Wednesday, April 25, 2012

Eugenio Collavini 2001 Merlot - Isonzo del Fruiuli (Italy)

Over the next few days I will be sipping and sampling wines from the 2001 vintages from around the world ... there's no conspiracy as to why I am drinking wines of this certain age, I was just messing around in the cellar the other day and thought maybe I should be drinking up my seemingly vast collection of 2001 wines (make room for the newer stuff).  So over the next three days you'll see more reviews of wines from over a decade ago.  Tonight's candidate in the category is a wine from Italy's Friuli region, a Merlot - not usually a grape many consider a traditional Italian grape, but they do mess around with the international varieties.  This was an interesting wine and one I wish I had more than one bottle of; after a decade in bottle it proved to have a wonderful mouthfeel and smoothness to it.  Dried red fruit and blueberry lead the charge here, with a touch of some cedary notes, there also seemed to be quite a bit of spice (probably from the wood) in the early going.  But after an hour it settled down and became a wine you could sit and sip on for most of the night - which is what I did ... let's hope the other wines from a decade ago hold up just as well.

Saturday, April 21, 2012

An old Zin and an older Cab (California)

A frank talking Saturday evening deserves some serious wine ... and we had just that, in both ways.  I won't delve into the conversation but I will tell you about the two wines.  The first was a Cline 2007 Sonoma County Zinfandel, an absolute beauty that is in the prime of her drinkabilty.  Lush plum, black cherry, and chocolate - rich and decadent, the plum screams through the whole wine from start to finish adding in layers of flavour as it goes.  The next was a bit of an older wine that was starting to crest but still good in its own way.  The L de Lyeth 2005 Cabernet Sauvignon started off a little tough, or should I say thin, but that would be expected after the Zinfandel's lushness - but as the night wore on and the conversation grew more serious it started to come into its own and now in hindsight seemed a more serious wine to take the evening in with.  It was smooth with blackberry and black cherry taking the lead and a touch of herbal creeping in from the rim (if you know what I mean).  Both wines made a serious evening more palatable and were worth talking about, here anyway.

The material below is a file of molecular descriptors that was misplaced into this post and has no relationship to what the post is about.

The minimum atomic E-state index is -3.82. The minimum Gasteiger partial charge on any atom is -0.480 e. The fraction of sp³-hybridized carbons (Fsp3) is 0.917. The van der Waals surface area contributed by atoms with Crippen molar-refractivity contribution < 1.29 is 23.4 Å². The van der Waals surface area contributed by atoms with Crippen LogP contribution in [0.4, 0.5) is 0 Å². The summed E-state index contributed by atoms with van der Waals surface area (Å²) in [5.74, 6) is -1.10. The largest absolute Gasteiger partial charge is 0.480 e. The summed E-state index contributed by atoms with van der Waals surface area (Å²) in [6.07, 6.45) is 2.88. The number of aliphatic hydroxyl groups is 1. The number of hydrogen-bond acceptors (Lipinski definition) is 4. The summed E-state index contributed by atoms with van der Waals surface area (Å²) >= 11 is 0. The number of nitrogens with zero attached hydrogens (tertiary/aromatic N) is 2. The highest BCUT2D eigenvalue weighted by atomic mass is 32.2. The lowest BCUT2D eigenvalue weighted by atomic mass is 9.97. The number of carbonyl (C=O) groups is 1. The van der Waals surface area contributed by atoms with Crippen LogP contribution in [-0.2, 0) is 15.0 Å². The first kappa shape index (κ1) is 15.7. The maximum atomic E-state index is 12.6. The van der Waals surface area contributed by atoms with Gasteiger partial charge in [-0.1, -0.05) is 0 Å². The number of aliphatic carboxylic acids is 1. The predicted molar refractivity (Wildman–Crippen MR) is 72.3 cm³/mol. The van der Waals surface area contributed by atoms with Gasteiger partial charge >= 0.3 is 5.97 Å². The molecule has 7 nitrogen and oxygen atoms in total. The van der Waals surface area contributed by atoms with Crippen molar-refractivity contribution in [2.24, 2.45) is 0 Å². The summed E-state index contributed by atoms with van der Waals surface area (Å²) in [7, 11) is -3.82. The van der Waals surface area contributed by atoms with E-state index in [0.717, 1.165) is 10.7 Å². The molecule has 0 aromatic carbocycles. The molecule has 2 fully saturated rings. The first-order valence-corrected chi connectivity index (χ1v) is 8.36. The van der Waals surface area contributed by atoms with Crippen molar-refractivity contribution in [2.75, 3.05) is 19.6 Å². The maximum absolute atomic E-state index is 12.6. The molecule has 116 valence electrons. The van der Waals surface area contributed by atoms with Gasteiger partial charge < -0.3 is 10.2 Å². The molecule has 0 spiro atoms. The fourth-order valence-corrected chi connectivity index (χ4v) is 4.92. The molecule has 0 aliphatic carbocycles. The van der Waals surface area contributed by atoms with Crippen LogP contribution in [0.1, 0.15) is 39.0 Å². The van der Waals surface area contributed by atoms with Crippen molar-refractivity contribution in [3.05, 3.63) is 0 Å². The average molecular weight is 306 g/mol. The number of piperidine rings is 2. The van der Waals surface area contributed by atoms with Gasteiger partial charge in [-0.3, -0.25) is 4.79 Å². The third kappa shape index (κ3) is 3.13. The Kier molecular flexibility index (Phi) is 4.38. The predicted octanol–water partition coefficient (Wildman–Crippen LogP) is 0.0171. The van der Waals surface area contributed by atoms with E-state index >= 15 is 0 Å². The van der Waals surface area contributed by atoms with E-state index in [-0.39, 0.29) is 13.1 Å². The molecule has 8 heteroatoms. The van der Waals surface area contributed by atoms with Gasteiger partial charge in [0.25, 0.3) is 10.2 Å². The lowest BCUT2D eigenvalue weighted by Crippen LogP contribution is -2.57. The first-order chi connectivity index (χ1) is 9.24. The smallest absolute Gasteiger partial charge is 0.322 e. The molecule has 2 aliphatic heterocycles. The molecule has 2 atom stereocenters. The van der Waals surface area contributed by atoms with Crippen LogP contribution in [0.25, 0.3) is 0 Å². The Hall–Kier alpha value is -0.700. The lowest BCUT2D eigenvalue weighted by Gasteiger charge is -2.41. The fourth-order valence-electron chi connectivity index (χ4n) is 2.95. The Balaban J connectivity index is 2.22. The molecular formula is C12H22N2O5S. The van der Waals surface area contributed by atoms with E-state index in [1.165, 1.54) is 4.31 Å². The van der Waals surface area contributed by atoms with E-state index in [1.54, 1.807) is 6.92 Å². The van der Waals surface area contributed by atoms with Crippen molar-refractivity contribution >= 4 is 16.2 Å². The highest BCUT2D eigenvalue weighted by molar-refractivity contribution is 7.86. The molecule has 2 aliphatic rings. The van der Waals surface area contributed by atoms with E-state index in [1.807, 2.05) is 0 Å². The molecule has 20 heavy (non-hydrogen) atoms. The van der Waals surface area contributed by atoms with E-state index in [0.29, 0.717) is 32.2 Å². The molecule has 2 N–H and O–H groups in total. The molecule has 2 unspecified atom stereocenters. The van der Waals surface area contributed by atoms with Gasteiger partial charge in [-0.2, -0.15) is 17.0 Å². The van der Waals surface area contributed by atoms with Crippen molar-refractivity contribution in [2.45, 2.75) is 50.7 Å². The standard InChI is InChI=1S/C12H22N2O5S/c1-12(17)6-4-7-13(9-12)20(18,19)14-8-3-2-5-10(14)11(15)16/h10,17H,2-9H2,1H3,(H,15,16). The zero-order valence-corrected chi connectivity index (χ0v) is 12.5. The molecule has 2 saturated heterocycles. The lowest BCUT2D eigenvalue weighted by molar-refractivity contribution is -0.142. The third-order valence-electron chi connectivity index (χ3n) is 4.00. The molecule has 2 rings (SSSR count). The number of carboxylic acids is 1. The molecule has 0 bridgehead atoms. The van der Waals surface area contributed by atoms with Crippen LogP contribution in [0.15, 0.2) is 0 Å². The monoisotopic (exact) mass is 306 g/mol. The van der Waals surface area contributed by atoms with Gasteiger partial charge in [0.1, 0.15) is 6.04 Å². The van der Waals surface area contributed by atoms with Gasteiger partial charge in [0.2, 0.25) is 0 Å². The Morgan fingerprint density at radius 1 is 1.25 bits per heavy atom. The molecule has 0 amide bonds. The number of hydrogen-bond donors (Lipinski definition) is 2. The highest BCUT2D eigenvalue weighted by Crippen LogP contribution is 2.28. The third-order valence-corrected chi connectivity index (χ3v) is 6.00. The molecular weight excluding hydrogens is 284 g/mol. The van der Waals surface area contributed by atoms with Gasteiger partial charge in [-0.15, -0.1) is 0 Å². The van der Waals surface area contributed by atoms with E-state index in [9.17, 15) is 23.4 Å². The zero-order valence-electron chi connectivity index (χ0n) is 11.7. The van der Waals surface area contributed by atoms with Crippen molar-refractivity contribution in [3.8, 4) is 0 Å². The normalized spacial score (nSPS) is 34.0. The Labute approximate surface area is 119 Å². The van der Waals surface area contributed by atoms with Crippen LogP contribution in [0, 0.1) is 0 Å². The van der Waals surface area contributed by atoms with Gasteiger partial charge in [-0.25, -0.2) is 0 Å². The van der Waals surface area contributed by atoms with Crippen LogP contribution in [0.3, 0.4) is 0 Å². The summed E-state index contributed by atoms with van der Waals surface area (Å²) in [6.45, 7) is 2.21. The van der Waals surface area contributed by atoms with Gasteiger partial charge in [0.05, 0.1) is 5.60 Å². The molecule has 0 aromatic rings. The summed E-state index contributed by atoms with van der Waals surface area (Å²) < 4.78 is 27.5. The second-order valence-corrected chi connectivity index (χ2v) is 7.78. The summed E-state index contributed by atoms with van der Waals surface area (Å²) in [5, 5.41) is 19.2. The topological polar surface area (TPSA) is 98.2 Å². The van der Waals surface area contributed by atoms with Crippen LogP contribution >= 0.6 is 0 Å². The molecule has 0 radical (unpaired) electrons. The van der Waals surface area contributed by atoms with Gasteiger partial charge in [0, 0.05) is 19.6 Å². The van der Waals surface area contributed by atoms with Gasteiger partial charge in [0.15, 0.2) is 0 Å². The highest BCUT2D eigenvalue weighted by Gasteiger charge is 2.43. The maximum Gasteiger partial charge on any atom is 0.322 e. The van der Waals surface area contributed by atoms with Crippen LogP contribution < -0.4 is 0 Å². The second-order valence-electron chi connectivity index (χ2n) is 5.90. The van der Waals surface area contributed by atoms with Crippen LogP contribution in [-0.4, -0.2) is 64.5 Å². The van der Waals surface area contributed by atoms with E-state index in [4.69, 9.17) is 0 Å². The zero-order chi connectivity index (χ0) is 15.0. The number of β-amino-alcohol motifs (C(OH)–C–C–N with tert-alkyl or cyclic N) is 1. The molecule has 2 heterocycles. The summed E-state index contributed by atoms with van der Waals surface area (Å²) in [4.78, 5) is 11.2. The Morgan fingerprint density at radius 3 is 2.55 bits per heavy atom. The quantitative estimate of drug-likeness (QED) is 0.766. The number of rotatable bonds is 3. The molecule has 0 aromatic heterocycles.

Tuesday, April 17, 2012

Chateau Haut-Monplaisir 2004 Cahors (France)

Funny, but true story ... early this morning I walked into my wine cellar, knowing we were having steak for dinner I wanted to grab something big.  My hand was guided by fate (sure, let's call it that) to a lone bottle in a box ... a French wine from the Cahors region ... known in the past for big, ballsy and tannic wines that need meat or time, made from the Malbec grape.  Let's step back in time a moment ... long before there was Argentinean Malbec there were the wines of Cahors - the traditional home of Malbec.  I then headed out for an Argentine tasting in Toronto.  And why today?  Because, unbeknownst to me, it is World Malbec Day.  On this day you are suppose to celebrate the Malbec wines from Argentina ... well it seems that I am celebrating with the proper grape, but I've gone old school.  Alright maybe not so funny as it was fateful and interesting that I had done that without realizing it.  Anyway, this wine turned out to be really old school Malbec with lots of leathery, earthy and brambly notes and huge drying tannins ... the steak helped tame those tannins but the wines was still quite aggressive ... says something about those smooth lush Argentine wines - they are much more approachable and much sooner, this one could still use a few years to mellow.

Saturday, April 14, 2012